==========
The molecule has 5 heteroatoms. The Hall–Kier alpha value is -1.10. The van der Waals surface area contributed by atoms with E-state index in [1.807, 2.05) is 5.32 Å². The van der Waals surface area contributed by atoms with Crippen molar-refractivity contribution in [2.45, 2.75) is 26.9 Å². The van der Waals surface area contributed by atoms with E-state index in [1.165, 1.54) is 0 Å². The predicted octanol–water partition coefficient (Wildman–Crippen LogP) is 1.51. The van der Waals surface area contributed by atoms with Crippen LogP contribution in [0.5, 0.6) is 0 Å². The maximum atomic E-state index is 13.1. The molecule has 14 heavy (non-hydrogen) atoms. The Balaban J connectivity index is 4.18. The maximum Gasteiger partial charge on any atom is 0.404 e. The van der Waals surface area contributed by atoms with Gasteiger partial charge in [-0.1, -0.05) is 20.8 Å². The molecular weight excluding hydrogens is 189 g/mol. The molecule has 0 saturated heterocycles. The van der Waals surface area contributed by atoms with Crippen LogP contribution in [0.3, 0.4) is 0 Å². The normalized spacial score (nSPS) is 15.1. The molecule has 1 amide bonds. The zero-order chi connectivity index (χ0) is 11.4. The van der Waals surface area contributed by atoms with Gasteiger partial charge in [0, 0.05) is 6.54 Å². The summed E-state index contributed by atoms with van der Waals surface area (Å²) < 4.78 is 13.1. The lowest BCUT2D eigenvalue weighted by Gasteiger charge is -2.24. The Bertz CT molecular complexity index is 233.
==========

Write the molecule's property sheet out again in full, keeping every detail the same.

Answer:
The molecule has 5 heteroatoms. The Hall–Kier alpha value is -1.10. The van der Waals surface area contributed by atoms with E-state index in [1.807, 2.05) is 5.32 Å². The van der Waals surface area contributed by atoms with Crippen molar-refractivity contribution in [2.45, 2.75) is 26.9 Å². The van der Waals surface area contributed by atoms with E-state index in [1.165, 1.54) is 0 Å². The predicted octanol–water partition coefficient (Wildman–Crippen LogP) is 1.51. The van der Waals surface area contributed by atoms with Crippen LogP contribution in [0.5, 0.6) is 0 Å². The maximum atomic E-state index is 13.1. The molecule has 14 heavy (non-hydrogen) atoms. The Balaban J connectivity index is 4.18. The maximum Gasteiger partial charge on any atom is 0.404 e. The van der Waals surface area contributed by atoms with Gasteiger partial charge in [-0.1, -0.05) is 20.8 Å². The molecular weight excluding hydrogens is 189 g/mol. The molecule has 0 saturated heterocycles. The van der Waals surface area contributed by atoms with Crippen LogP contribution in [0.3, 0.4) is 0 Å². The normalized spacial score (nSPS) is 15.1. The molecule has 1 amide bonds. The zero-order chi connectivity index (χ0) is 11.4. The van der Waals surface area contributed by atoms with Gasteiger partial charge in [0, 0.05) is 6.54 Å². The summed E-state index contributed by atoms with van der Waals surface area (Å²) < 4.78 is 13.1. The lowest BCUT2D eigenvalue weighted by Gasteiger charge is -2.24. The Bertz CT molecular complexity index is 233.